Testing the effectiveness of an entomopathogenic.
Breeding season has not yet arrived for the Ridgway’s Hawks – there are still a few months to go before they begin courtship and nest-building in preparation for raising a new generation of young hawks. As we wait for breeding season to begin, we continue to carry out monthly surveys in Punta Cana and Los Haitises National Park in order to assess where most of the hawks are and their health status. We spend a lot of time in each pair’s territory, documenting their presence or absence and recording any interesting behavior we are lucky enough to observe. So far, all hawks are present and accounted for, which is great news!
At the Grupo Puntacana Foundation we held a 3-day workshop for 16 teachers and locals from different areas of the Dominican Republic. Over these three days, participants learned about Ridgway’s Hawks, their importance as birds of prey and role they play in ecosystems, as well as different techniques they can use to transmit the conservation message and information in their local communities.
During the last three months, we have been rearing Philornis flies (a parasite fly that affects the population of Ridgway Hawks and other types of birds) in the lab to learn more about their life cycle. We have been able to keep them alive for over 3 months and those flies were used for in-lab experiments intended to find mid-term control methods.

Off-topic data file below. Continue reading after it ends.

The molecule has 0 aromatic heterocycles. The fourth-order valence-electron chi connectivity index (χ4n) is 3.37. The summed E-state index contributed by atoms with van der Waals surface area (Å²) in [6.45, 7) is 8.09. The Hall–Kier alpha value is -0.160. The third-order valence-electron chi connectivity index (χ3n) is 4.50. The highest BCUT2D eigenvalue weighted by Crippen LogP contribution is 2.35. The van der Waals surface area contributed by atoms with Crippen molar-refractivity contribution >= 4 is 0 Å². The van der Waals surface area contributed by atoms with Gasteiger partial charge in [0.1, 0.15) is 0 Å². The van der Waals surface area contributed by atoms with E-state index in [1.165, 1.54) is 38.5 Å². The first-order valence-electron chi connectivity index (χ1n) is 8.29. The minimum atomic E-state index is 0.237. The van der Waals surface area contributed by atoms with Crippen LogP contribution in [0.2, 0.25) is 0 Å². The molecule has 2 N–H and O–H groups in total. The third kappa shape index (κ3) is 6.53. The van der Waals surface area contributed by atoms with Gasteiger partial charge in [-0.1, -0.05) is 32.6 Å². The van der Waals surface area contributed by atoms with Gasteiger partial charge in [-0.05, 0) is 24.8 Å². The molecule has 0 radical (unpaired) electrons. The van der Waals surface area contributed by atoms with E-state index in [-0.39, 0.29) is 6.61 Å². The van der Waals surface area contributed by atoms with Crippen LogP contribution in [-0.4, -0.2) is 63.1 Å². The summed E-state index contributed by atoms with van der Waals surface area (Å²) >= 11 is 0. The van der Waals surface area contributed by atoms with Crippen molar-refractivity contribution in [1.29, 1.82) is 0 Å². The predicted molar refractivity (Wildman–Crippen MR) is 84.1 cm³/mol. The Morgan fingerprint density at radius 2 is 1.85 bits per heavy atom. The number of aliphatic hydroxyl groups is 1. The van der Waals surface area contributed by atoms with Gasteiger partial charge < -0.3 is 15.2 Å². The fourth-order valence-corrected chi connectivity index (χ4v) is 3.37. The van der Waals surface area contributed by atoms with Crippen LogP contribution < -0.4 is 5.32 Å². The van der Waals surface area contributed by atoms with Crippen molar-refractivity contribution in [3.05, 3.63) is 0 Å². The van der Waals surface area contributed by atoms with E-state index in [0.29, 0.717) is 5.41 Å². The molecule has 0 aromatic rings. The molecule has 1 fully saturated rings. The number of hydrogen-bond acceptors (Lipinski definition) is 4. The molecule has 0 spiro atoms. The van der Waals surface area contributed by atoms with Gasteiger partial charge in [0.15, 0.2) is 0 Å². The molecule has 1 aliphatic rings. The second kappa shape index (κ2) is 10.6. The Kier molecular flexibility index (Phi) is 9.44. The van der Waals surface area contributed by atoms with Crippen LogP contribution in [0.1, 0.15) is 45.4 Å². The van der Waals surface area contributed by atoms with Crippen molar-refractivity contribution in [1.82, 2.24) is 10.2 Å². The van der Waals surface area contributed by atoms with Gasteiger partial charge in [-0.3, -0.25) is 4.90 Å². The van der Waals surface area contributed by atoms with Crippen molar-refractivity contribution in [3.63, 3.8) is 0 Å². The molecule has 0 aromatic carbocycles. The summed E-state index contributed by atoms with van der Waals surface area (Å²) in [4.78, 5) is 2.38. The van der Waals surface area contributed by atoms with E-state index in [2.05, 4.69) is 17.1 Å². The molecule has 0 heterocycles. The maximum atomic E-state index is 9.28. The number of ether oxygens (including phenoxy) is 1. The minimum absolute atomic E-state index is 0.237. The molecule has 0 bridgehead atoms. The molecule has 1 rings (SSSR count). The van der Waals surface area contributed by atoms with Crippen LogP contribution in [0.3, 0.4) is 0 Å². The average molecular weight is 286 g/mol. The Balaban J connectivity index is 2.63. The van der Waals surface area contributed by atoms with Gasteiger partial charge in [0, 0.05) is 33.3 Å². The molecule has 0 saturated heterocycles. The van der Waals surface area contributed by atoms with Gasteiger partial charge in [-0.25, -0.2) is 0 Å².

We are testing different organic repellents in a choice arena, where adult flies choose between two entry points baited with food: with or without a repellent. We have been conducting trials with Tobacco and Neem. We are also testing the effectiveness of an entomopathogenic fungus, Beauveria bassiana, against Philornis larvae.
Finally, we are placing traps with papaya juice to trap wild Philornis adults in the field and to have a better idea of the population’s abundance.
Musca domestica killed by Beauveria bassiana.
Trio of Ridgway's Hawks
Male Ridgway's Hawk